0
$\begingroup$

Why on some days is there a price gap on the S&P futures market. Meaning why is there a major difference in the closing price and opening price. Example on 2/18/2022 market closed at 4343.5 and on 2/22/2022 it opened at 4324.5 almost 20-point difference between close and open.

$\endgroup$
3
  • $\begingroup$ 2/19 and 2/20 were weekend days and 2/21 was a partial holiday (Presidents' Day) (so no trading but plenty of news happening in Eastern Europe among other places! Stocks got repriced.). $\endgroup$
    – nbbo2
    Feb 23, 2022 at 16:44
  • $\begingroup$ No that is not the answer it happens on other days when not weekend for example on 2/1/2022 market closed at 4535 and opened at 4552 the futures market is only closed for 1 hour on those days so what would cause a 17 pt jump $\endgroup$
    – Wray
    Feb 23, 2022 at 17:31
  • 2
    $\begingroup$ 0n 2022/02/01 the close of 4535.00 is the settlement price, which is measured at 4pm Eastern Time. The futures market does not truly close but keeps trading at a reduced volume until 5pm. At 5pm the price was 4549.50, a big increase likely because of news (earnings?) between 4 and 5pm. Then the market closed for 1 hour and reopened at 6pm at 4552.5 like you said. But the big change was between 4pm and 5 pm with the market still trading. The term "closing price" is misleading and really refers to the settlement price, at 4pm. $\endgroup$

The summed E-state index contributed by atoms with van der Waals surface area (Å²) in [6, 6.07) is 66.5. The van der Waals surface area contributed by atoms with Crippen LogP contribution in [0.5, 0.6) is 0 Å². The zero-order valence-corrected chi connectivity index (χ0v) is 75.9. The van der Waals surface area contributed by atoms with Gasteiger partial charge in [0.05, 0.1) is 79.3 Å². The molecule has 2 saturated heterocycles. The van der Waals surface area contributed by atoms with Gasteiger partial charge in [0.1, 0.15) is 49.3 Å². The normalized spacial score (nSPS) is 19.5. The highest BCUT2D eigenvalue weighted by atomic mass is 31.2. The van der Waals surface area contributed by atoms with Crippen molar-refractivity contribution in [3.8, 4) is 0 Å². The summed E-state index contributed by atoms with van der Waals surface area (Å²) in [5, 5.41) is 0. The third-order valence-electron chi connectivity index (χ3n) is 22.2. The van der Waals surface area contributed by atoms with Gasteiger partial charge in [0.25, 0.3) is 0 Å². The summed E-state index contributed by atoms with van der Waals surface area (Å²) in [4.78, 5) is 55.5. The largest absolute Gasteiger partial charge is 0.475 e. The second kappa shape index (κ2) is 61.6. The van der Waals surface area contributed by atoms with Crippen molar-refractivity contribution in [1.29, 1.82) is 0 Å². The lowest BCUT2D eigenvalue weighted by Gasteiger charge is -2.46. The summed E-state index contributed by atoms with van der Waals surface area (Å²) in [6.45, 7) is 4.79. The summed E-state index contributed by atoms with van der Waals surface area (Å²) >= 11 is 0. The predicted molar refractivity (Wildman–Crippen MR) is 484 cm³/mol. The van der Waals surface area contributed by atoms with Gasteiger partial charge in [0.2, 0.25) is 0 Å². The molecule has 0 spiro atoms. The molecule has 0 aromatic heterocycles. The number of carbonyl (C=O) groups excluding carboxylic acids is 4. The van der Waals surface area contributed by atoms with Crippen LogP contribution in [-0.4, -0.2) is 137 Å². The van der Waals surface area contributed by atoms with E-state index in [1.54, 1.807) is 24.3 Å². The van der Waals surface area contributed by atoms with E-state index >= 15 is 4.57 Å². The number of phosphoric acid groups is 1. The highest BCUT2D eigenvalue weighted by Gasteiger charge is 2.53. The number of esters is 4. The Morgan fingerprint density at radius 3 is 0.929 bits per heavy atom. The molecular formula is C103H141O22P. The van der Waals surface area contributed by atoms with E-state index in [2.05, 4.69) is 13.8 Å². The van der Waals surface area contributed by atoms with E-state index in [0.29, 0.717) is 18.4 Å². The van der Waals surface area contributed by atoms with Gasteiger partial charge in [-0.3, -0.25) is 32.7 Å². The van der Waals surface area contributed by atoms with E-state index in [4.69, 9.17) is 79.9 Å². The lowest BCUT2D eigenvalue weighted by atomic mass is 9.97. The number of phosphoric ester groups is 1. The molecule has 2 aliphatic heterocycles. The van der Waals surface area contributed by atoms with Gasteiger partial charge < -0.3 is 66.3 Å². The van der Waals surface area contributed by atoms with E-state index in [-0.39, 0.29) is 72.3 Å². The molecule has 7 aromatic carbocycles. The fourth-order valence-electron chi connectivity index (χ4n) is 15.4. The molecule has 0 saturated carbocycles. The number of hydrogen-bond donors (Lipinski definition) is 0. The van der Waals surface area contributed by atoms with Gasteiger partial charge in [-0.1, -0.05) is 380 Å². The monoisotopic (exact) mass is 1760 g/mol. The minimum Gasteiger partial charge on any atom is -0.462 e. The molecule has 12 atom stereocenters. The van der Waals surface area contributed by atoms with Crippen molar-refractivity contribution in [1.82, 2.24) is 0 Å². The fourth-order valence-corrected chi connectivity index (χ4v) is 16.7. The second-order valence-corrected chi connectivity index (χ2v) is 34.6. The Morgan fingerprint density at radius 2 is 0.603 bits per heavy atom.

– nbbo2
    Feb 23, 2022 at 17:59

1 Answer 1

2
$\begingroup$

The mechanisms behind the determination of 'special' prices like 'close', 'open' etc are non-trivial and vary from security to security. For example, 'open' prices can be (but not always) the average from a special auction period, rather than just the mid snapped at certain time. To fully understand the origin of these prices, refer to the exchange's rulebook.

$\endgroup$

Your Answer

By clicking “Post Your Answer”, you agree to our terms of service and acknowledge you have read our privacy policy.

Not the answer you're looking for? Browse other questions tagged or ask your own question.